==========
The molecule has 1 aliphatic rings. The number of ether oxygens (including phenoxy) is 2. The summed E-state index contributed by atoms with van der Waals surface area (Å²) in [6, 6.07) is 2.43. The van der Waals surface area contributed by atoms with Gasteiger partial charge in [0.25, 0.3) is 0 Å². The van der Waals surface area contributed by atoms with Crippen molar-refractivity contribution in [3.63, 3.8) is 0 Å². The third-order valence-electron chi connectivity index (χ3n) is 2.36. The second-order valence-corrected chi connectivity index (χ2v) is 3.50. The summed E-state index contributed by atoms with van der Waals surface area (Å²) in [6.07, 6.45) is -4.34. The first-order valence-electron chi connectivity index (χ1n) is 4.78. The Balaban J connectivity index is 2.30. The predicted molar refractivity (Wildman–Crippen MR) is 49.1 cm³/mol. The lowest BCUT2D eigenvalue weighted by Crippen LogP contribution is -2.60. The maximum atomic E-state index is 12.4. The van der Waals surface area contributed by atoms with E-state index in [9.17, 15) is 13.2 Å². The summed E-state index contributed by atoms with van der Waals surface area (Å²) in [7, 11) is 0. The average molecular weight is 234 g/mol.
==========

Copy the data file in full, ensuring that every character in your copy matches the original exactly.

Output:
The molecule has 1 aliphatic rings. The number of ether oxygens (including phenoxy) is 2. The summed E-state index contributed by atoms with van der Waals surface area (Å²) in [6, 6.07) is 2.43. The van der Waals surface area contributed by atoms with Gasteiger partial charge in [0.25, 0.3) is 0 Å². The van der Waals surface area contributed by atoms with Crippen molar-refractivity contribution in [3.63, 3.8) is 0 Å². The third-order valence-electron chi connectivity index (χ3n) is 2.36. The second-order valence-corrected chi connectivity index (χ2v) is 3.50. The summed E-state index contributed by atoms with van der Waals surface area (Å²) in [6.07, 6.45) is -4.34. The first-order valence-electron chi connectivity index (χ1n) is 4.78. The Balaban J connectivity index is 2.30. The predicted molar refractivity (Wildman–Crippen MR) is 49.1 cm³/mol. The lowest BCUT2D eigenvalue weighted by Crippen LogP contribution is -2.60. The maximum atomic E-state index is 12.4. The van der Waals surface area contributed by atoms with E-state index in [9.17, 15) is 13.2 Å². The summed E-state index contributed by atoms with van der Waals surface area (Å²) in [7, 11) is 0. The average molecular weight is 234 g/mol.